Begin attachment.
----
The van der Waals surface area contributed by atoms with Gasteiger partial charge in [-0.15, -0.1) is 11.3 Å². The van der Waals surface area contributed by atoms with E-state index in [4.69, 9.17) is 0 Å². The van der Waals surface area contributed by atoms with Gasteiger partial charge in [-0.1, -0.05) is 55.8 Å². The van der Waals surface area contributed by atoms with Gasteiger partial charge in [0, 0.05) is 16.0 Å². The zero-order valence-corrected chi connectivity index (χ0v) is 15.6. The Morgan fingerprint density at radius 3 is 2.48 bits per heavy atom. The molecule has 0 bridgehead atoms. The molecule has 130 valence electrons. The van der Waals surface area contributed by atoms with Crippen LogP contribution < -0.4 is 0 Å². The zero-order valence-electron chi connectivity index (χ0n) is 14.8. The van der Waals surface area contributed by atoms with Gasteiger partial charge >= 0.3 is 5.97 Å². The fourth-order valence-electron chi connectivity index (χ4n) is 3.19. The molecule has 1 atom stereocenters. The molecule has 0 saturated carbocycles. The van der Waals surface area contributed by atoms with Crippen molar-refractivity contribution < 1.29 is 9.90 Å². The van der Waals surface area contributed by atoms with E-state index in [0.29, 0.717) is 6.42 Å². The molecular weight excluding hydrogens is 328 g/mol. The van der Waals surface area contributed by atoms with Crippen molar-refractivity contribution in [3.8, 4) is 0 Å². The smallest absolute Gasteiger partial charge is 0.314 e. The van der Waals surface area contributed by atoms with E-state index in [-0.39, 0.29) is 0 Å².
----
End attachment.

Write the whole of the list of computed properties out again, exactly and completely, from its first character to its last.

The van der Waals surface area contributed by atoms with Gasteiger partial charge in [-0.15, -0.1) is 11.3 Å². The van der Waals surface area contributed by atoms with E-state index in [4.69, 9.17) is 0 Å². The van der Waals surface area contributed by atoms with Gasteiger partial charge in [-0.1, -0.05) is 55.8 Å². The van der Waals surface area contributed by atoms with Gasteiger partial charge in [0, 0.05) is 16.0 Å². The zero-order valence-corrected chi connectivity index (χ0v) is 15.6. The Morgan fingerprint density at radius 3 is 2.48 bits per heavy atom. The molecule has 0 bridgehead atoms. The molecule has 130 valence electrons. The van der Waals surface area contributed by atoms with Crippen LogP contribution < -0.4 is 0 Å². The zero-order valence-electron chi connectivity index (χ0n) is 14.8. The van der Waals surface area contributed by atoms with Gasteiger partial charge >= 0.3 is 5.97 Å². The fourth-order valence-electron chi connectivity index (χ4n) is 3.19. The molecule has 1 atom stereocenters. The molecule has 0 saturated carbocycles. The van der Waals surface area contributed by atoms with Crippen molar-refractivity contribution < 1.29 is 9.90 Å². The van der Waals surface area contributed by atoms with E-state index in [0.29, 0.717) is 6.42 Å². The molecular weight excluding hydrogens is 328 g/mol. The van der Waals surface area contributed by atoms with Crippen molar-refractivity contribution in [3.8, 4) is 0 Å². The smallest absolute Gasteiger partial charge is 0.314 e. The van der Waals surface area contributed by atoms with E-state index in [-0.39, 0.29) is 0 Å².